A busy time for emergency personnel following tornadoes, now prepping for winter weather
BOWLING GREEN, Ky. – It has been a very eventful past month with severe weather.
From a massive EF-3 tornado ripping through Bowling Green and surrounding counties, taking lives and destroying hundreds of homes locally to record breaking warm temperatures on Christmas day to several New Years Day tornadoes in the area.
Now we are looking toward some frigid temperatures coming up throughout the rest of the week with an extremely cold Friday low.
“Our crews have had a lot thrown at them in the last month or so and they’ve been working nonstop, sometimes long hours, sometimes over the night hours depending on the storm system. So we’ve had to switch from debris clean up to snow and ice mode,” said Wes Watt, public information officer for the Kentucky Transportation Cabinet.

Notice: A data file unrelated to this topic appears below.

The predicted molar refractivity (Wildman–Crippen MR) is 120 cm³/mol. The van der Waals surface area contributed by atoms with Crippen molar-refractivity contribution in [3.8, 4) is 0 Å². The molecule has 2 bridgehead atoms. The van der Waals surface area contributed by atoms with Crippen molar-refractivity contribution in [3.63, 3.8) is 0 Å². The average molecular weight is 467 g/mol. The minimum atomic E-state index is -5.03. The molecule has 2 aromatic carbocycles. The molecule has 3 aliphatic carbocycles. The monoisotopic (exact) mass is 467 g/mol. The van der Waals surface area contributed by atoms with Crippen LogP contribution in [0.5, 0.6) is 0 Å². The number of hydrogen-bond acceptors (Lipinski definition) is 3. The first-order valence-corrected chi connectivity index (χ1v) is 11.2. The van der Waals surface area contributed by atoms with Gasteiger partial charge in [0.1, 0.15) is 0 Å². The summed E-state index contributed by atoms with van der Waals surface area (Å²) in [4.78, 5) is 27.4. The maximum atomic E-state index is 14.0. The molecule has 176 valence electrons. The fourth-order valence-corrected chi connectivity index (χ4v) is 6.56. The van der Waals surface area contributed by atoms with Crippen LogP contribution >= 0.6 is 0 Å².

“It’s an emotional roller coaster for everybody. You know, one thing, we think we’re getting a grasp on something and then we have severe weather three weeks later and we’re kind of having to start all over again,” said Travis Puckett, deputy director of Warren County Emergency Management.
With all of these events, emergency personnel, road crews and FEMA workers have been working non-stop and are now preparing for ice and snow later on this week.
“We are prepared. All of our salt supplies is in good shape. Our equipment is in good shape. We’ll just have to wait and see what this next winter system brings. Hopefully, it won’t bring anything. But if it does, we are prepared to respond. The colder temperatures do present challenges to us if it drops to cold then our salt won’t work,” said Watt.
“I think we are as prepared as we can be. We just have to stand at the plate and see what pitch is thrown at us and then try to knock it out of the park,” said Puckett.
Crews are preparing but remind the public to be weather aware and prepared for severe weather as the cold winter months begin.
FEMA officials have not yet said whether or not Saturday’s tornado damage will be covered by FEMA disaster relief.